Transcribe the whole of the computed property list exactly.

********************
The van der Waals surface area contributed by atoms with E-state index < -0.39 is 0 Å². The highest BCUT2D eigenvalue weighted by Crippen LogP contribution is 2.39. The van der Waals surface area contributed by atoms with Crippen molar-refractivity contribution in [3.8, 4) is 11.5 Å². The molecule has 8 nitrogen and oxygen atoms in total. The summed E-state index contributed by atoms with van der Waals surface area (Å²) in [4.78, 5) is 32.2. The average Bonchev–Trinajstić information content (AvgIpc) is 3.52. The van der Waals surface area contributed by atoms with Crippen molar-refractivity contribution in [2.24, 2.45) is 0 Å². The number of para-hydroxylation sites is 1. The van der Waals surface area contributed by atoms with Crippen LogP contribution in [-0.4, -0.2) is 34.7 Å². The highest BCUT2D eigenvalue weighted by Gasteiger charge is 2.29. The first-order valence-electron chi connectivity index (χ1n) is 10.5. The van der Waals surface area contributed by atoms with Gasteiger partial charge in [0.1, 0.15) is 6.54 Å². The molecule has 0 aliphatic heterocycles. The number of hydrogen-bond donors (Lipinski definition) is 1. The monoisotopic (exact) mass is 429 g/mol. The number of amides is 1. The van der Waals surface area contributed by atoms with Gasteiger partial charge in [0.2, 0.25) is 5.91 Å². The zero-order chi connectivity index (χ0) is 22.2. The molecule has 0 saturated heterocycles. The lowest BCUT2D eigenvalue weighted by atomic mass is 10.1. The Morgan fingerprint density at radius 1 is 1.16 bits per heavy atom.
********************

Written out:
The van der Waals surface area contributed by atoms with E-state index < -0.39 is 0 Å². The highest BCUT2D eigenvalue weighted by Crippen LogP contribution is 2.39. The van der Waals surface area contributed by atoms with Crippen molar-refractivity contribution in [3.8, 4) is 11.5 Å². The molecule has 8 nitrogen and oxygen atoms in total. The summed E-state index contributed by atoms with van der Waals surface area (Å²) in [4.78, 5) is 32.2. The average Bonchev–Trinajstić information content (AvgIpc) is 3.52. The van der Waals surface area contributed by atoms with Crippen molar-refractivity contribution in [2.24, 2.45) is 0 Å². The number of para-hydroxylation sites is 1. The van der Waals surface area contributed by atoms with Crippen LogP contribution in [-0.4, -0.2) is 34.7 Å². The highest BCUT2D eigenvalue weighted by Gasteiger charge is 2.29. The first-order valence-electron chi connectivity index (χ1n) is 10.5. The van der Waals surface area contributed by atoms with Gasteiger partial charge in [0.1, 0.15) is 6.54 Å². The molecule has 0 aliphatic heterocycles. The number of hydrogen-bond donors (Lipinski definition) is 1. The monoisotopic (exact) mass is 429 g/mol. The number of amides is 1. The van der Waals surface area contributed by atoms with Gasteiger partial charge in [0.2, 0.25) is 5.91 Å². The zero-order chi connectivity index (χ0) is 22.2. The molecule has 0 saturated heterocycles. The lowest BCUT2D eigenvalue weighted by atomic mass is 10.1. The Morgan fingerprint density at radius 1 is 1.16 bits per heavy atom.